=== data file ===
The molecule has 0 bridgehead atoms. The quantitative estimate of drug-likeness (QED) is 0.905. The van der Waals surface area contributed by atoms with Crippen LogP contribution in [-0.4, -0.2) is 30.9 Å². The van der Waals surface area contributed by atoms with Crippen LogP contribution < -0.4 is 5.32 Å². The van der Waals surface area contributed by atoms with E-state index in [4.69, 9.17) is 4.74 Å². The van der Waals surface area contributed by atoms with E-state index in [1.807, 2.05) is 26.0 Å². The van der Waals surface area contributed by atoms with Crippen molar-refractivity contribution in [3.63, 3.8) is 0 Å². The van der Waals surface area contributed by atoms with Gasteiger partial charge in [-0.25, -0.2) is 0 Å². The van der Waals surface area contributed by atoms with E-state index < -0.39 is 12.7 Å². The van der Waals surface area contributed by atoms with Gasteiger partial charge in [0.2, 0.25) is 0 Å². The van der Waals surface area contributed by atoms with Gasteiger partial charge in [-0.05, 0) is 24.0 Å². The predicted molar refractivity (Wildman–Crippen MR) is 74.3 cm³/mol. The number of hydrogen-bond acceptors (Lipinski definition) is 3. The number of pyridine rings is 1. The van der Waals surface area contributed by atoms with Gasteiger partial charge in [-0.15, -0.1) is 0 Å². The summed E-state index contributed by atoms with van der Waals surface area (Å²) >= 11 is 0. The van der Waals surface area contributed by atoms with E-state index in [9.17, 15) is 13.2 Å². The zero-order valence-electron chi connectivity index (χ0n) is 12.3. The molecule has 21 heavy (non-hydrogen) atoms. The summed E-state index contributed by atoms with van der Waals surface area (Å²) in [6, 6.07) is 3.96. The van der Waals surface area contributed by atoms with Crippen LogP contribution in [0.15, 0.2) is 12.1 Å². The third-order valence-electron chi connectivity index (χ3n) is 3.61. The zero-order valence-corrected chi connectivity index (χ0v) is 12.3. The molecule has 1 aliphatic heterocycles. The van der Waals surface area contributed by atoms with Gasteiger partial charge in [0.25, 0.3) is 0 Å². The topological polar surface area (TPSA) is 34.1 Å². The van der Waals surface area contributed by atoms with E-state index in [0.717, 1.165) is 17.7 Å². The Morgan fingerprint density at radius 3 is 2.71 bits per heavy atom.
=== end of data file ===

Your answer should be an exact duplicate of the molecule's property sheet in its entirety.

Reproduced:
The molecule has 0 bridgehead atoms. The quantitative estimate of drug-likeness (QED) is 0.905. The van der Waals surface area contributed by atoms with Crippen LogP contribution in [-0.4, -0.2) is 30.9 Å². The van der Waals surface area contributed by atoms with Crippen LogP contribution < -0.4 is 5.32 Å². The van der Waals surface area contributed by atoms with E-state index in [4.69, 9.17) is 4.74 Å². The van der Waals surface area contributed by atoms with E-state index in [1.807, 2.05) is 26.0 Å². The van der Waals surface area contributed by atoms with Crippen molar-refractivity contribution in [3.63, 3.8) is 0 Å². The van der Waals surface area contributed by atoms with Gasteiger partial charge in [-0.25, -0.2) is 0 Å². The van der Waals surface area contributed by atoms with E-state index < -0.39 is 12.7 Å². The van der Waals surface area contributed by atoms with Gasteiger partial charge in [0.2, 0.25) is 0 Å². The van der Waals surface area contributed by atoms with Gasteiger partial charge in [-0.05, 0) is 24.0 Å². The predicted molar refractivity (Wildman–Crippen MR) is 74.3 cm³/mol. The number of hydrogen-bond acceptors (Lipinski definition) is 3. The number of pyridine rings is 1. The van der Waals surface area contributed by atoms with Gasteiger partial charge in [-0.15, -0.1) is 0 Å². The summed E-state index contributed by atoms with van der Waals surface area (Å²) >= 11 is 0. The van der Waals surface area contributed by atoms with E-state index in [9.17, 15) is 13.2 Å². The zero-order valence-electron chi connectivity index (χ0n) is 12.3. The molecule has 21 heavy (non-hydrogen) atoms. The summed E-state index contributed by atoms with van der Waals surface area (Å²) in [6, 6.07) is 3.96. The van der Waals surface area contributed by atoms with Crippen LogP contribution in [0.15, 0.2) is 12.1 Å². The third-order valence-electron chi connectivity index (χ3n) is 3.61. The zero-order valence-corrected chi connectivity index (χ0v) is 12.3. The molecule has 1 aliphatic heterocycles. The van der Waals surface area contributed by atoms with Gasteiger partial charge in [0.25, 0.3) is 0 Å². The topological polar surface area (TPSA) is 34.1 Å². The van der Waals surface area contributed by atoms with E-state index in [0.717, 1.165) is 17.7 Å². The Morgan fingerprint density at radius 3 is 2.71 bits per heavy atom.